A unique enthusiast chassis
The Carbide Air 540 is a full ATX case that mixes things up with two side by side compartments.
The Corsair Carbide Air 540 is a very unique case. It fits a full size ATX motherboard and up to four dual-slot graphics cards but it's shorter than you might expect thanks to a design choice that splits the active components from the mostly passive ones. The result is a case that is more square than rectangular yet still combines the charm of Corsair designs with the performance enthusiasts want.
For the best view of the case check out the video review below and then continue on for some additional photos and commentary.
Divided into two side by side compartments, the Air 540 has a unique front style merging a mesh look on the left with matte black paint on the right.
The right hand side includes two 5.25-in optical drive bays turned 90 degrees to fit in the smaller right hand compartment. Honestly, I am looking forward to the day that a case vendor is gutsy enough to leave off optical bays completely in an enthusiast design as I just think they take away from the overall appeal and looks.
Under the bays you'll find the power and reset buttons, audio connections and a pair of USB 3.0 ports. I do wish we had more front panel connections as that is more frequently what I need to access.
The left side door features a full size window with a nice tint job on it so it can drive down the highway without being judged. Also it makes it easy to show off all your hardware.
As the main compartment this is where most of your hard working gear will go. A full sized ATX motherboard spans from top to bottom yet leave room up top for water cooling. This image shows a Radeon HD 7990 installed in the Air 540 as it is the longer current generation offering we had in the office; no problems there. Corsair includes a set of three AF140L fans that can move a lot of air without making a lot of noise, two in the front for intake and one in the back for exhaust.
Under the motherboard you'll see our red Corsair SSD and it is here we should note that the Air 540 will only hold two 3.5-in hard drives. Yes, two. Those sleds at the bottom of the case are hot swap capable which is nice, but users that want more than a pair of hard drives are going to need to look elsewhere or find some 5.25-in to 3.5-in drive bay adapters. Support for additional 2.5-in drives is available on the opposite side.
This diagram provided by Corsair shows the available locations for water cooling radiators and shows a lot of the Air 540's flexibility.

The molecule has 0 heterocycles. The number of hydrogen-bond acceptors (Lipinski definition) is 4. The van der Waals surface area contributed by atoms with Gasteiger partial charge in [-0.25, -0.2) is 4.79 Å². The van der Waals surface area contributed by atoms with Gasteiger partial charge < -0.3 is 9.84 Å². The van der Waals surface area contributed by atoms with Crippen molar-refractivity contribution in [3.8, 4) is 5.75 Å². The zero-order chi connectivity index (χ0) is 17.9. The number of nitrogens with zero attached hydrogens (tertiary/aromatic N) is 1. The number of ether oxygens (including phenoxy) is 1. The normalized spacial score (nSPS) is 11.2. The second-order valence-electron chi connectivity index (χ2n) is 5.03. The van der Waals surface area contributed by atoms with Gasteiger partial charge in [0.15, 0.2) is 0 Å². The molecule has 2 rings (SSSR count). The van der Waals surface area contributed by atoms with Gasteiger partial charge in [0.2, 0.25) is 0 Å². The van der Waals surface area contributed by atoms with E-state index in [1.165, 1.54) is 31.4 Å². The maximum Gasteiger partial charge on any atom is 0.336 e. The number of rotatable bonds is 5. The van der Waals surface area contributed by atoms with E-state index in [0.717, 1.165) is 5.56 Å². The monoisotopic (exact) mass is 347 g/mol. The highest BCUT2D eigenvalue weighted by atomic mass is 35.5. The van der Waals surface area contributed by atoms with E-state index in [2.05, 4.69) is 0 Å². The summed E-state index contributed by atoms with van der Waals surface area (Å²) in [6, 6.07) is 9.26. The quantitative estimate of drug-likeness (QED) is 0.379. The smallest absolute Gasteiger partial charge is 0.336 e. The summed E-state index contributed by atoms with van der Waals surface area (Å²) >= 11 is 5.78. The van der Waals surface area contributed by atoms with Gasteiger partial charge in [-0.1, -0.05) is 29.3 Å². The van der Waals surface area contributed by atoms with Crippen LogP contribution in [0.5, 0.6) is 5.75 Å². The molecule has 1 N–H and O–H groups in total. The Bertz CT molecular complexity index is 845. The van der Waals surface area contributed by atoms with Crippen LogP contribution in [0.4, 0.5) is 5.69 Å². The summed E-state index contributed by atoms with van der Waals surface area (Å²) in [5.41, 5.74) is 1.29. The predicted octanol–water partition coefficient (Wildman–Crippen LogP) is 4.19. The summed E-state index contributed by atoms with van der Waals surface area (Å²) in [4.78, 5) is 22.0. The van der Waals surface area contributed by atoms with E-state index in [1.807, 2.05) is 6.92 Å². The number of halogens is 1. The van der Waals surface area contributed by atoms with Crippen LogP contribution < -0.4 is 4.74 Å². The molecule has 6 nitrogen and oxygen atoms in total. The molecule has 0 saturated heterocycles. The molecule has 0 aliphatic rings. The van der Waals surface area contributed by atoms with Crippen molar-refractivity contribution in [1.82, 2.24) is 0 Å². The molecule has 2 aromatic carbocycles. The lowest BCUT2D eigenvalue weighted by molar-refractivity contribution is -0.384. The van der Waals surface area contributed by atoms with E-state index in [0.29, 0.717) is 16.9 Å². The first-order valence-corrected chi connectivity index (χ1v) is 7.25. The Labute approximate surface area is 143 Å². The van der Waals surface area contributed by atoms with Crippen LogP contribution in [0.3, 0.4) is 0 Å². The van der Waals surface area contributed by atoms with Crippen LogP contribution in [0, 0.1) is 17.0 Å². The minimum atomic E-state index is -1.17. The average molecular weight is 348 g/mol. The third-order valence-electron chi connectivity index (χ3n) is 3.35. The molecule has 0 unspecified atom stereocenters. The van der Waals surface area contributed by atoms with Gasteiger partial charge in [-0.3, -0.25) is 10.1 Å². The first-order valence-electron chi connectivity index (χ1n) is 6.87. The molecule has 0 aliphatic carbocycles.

A look into the right hand compartment shows us where the power supply lives as well as the cables necessary for communications wind up. (Note: you should clean up your cables a lot better than this but even with this nest of wires in the back you can see how clean things look through the windows out front.)
This sled will hold up to four additional 2.5-in drives, SSD or HDD, freeing up those front sleds for the 3.5-in hard drives you'll likely still be using for a couple years to come. They are completely tool less and simply lock in place when pushed in.
My biggest complaint about the Carbide Air 540 is here: where the optical bay try would be if we hadn't removed it. Do you see that primary ATX power cable running through the cable routing hole? That is RIGHT where the edge of the optical bay tray would be if it were still there making it nearly impossible to feed the large power connector through without pinching our fingers. Since we weren't using any optical drives in this build, we simply removed it but I can't imagine why Corsair didn't find another way to set this up for easier installation of all components.
Despite that flaw and a couple of other nit-picks to be found in the video review above, we really liked our time building in and using the Corsair Carbide Air 540. It is a unique design that not only works easily out of the box but has a lot of flexibility for water and air cooling. At Quakecon 2013 this year I found several of the Air 540's in the BYOC that were great starter kits for modding.
Better yet, with a price tag of just $139 it is quite affordable! It doesn't have all the bells and whistles of other Corsair cases like the Obsidian series but it will make a great case for a lot of enthusiasts!